No rule of law in China: Transplant tourism flourishes despite law prohibiting it
The case of profound illness in a young man from Malaysia and the love and concern of his prominent family has recently called attention to the deep seated anxiety that afflicts patients and families awaiting organs for transplantation and the desperation that can drive them to survive. The case also draws attention to the ongoing problem of illegal organ procurement and transplant tourism in China: December 2014, on the eve of new announcements to end the organ harvesting from executed prisoners, this prominent foreign patient received a full liver transplant in Mainland China; after waiting only one month for a matching organ.
China takes advantage of such vulnerable patients. Under global condemnation for its barbaric forced organ harvesting practices, the country has been quick to appease growing international awareness and declare unverified reform. Huang Jiefu, the director of China’s organ donation program, announced to end organ harvesting from executed prisoners in December 2014. He did not include in his statements the large numbers of organs procured from prisoners of conscience believed to be primarily Falun Gong prisoners of conscience.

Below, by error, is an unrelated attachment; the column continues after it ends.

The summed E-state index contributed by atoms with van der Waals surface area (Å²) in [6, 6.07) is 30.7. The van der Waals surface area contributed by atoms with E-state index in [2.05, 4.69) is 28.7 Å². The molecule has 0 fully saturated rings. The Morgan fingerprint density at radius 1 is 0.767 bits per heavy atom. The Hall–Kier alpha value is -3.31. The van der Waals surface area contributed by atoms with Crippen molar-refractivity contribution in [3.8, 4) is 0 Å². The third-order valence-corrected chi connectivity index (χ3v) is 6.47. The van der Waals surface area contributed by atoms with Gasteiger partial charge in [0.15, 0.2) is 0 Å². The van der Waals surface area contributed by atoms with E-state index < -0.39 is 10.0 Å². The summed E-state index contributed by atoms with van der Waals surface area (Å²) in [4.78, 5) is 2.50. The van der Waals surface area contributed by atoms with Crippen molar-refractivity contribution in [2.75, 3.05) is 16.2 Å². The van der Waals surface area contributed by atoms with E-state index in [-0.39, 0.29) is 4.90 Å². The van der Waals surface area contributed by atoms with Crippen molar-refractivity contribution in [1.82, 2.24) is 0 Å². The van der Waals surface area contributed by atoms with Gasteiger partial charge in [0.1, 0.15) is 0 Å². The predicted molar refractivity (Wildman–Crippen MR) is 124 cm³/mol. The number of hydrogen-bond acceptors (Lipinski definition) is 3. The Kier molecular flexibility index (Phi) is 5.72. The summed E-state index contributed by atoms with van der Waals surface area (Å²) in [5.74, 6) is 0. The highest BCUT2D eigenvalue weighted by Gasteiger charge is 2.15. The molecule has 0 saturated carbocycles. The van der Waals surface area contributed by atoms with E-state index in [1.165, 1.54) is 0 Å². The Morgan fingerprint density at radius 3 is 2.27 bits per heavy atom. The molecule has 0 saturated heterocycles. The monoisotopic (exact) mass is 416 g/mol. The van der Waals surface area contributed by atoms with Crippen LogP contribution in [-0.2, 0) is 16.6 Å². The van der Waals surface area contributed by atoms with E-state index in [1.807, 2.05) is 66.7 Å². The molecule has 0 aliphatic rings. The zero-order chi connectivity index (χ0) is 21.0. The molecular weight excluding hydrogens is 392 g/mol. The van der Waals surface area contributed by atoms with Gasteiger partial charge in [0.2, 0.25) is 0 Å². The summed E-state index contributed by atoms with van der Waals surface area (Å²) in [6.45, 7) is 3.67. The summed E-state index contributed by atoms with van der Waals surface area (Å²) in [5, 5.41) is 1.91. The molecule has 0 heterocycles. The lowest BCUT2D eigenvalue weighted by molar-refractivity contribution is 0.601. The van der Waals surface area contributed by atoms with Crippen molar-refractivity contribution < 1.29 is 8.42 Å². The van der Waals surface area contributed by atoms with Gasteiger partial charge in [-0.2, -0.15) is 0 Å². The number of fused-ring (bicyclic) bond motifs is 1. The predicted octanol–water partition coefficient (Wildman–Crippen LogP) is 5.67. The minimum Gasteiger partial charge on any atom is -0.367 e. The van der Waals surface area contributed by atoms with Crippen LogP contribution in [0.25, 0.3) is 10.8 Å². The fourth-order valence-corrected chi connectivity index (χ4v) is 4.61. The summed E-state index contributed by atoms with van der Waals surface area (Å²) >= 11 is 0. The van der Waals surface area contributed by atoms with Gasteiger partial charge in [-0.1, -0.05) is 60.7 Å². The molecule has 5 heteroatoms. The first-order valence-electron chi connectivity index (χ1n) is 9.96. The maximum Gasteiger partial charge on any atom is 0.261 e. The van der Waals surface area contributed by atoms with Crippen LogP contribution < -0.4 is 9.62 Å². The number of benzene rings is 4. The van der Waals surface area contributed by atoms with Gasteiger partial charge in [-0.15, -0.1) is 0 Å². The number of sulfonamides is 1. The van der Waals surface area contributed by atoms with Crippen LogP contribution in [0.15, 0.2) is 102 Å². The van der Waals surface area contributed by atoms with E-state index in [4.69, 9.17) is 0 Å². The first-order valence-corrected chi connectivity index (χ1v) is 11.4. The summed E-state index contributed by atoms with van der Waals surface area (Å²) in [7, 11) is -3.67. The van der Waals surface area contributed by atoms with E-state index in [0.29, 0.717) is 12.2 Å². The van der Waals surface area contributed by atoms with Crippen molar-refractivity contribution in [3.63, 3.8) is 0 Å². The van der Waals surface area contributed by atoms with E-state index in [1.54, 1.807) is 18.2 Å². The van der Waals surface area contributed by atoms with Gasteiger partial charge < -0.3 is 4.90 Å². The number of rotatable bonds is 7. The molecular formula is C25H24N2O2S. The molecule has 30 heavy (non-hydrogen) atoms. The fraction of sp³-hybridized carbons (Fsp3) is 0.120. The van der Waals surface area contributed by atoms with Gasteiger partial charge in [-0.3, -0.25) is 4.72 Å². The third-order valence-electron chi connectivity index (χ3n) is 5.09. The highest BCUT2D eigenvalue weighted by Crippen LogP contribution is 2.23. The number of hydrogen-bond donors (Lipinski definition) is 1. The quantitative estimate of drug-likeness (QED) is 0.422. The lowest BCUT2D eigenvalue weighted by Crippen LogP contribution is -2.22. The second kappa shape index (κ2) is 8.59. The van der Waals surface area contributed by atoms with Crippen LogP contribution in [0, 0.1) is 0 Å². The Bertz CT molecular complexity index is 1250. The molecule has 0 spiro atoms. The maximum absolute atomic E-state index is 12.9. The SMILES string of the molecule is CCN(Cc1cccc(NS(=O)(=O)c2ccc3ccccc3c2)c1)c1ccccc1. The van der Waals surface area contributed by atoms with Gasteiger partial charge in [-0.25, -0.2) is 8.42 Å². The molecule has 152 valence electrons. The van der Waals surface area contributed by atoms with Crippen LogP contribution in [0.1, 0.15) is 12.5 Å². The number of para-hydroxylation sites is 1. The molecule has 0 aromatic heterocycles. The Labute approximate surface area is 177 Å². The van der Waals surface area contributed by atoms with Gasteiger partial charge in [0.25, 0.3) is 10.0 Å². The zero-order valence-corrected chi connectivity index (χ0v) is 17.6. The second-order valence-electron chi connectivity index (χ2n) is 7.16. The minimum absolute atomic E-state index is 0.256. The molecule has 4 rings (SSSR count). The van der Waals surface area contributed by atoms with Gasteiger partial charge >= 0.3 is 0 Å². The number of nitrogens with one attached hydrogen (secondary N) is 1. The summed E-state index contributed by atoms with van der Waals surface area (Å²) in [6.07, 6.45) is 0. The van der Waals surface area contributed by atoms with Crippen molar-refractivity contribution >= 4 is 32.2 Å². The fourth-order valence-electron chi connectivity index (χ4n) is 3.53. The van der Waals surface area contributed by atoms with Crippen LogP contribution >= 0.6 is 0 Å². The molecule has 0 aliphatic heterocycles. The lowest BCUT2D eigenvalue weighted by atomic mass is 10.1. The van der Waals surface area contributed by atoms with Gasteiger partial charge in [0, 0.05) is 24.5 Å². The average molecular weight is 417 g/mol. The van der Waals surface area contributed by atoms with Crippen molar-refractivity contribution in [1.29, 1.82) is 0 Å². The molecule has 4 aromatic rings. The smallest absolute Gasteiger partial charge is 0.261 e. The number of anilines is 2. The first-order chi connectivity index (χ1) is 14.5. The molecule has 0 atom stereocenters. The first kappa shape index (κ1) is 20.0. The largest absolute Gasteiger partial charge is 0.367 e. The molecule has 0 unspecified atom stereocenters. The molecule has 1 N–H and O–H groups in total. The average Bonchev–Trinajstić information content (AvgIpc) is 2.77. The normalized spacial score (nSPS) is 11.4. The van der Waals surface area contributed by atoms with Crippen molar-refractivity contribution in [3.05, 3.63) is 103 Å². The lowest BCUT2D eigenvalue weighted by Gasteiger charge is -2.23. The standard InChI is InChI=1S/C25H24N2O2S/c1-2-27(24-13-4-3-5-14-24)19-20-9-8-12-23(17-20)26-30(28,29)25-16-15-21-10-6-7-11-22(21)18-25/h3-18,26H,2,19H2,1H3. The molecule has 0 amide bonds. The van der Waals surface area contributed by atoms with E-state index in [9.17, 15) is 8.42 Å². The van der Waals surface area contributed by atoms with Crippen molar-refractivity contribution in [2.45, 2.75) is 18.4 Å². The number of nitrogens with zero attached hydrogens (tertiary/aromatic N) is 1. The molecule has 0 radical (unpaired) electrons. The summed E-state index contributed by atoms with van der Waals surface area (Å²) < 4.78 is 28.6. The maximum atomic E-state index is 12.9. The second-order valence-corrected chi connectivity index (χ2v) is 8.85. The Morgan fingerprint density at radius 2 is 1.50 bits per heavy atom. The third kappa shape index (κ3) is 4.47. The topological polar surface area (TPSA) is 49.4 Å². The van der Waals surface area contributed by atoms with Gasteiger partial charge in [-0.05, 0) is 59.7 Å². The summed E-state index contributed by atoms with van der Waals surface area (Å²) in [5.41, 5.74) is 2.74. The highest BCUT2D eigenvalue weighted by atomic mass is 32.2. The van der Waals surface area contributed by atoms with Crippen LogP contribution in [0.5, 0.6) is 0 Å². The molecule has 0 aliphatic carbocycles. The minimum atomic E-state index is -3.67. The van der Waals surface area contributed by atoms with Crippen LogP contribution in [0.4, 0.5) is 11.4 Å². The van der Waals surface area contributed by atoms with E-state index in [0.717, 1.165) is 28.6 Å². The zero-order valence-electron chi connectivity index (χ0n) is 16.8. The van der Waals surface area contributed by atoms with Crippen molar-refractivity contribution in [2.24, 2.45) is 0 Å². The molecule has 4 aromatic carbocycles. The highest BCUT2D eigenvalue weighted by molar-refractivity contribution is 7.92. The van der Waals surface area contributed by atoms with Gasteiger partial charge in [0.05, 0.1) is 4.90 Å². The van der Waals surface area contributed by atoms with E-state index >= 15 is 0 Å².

In the same month of the announcement, the prominent Malaysian patient received his liver transplant at the hospital where Huang Jiefu used to work, at the First Affiliated Hospital of Sun-Yat-Sen University in Guangdong. The patient and family then returned home. A 2007 law in China prohibits transplant tourism, making it a criminal offense to provide transplant surgeries to foreigners.
This high profile case illuminates a nefarious ethical breach: Huang Jiefu condemned “bad doctors” in China for performing profitable black market style organ transplants for foreigners, and assured the world that China was well on its way to the “sunlight.” Yet, in his own backyard—the hospital where he used to work for many years—a matching organ was found and transplanted within a month, and thus bypassed the 2007 transplant tourism law.
While China presents itself to the international transplant community as prohibiting transplant tourism, it actually is a flourishing market, not in the rural areas, but even in the prominent hospitals. The case of the royal patient from Malaysia receiving a liver within a month raises many questions. If Chinese patients are waiting for a liver transplant, why are international transplant tourists treated with priority? And how could a matching liver be provided within such a short window of time?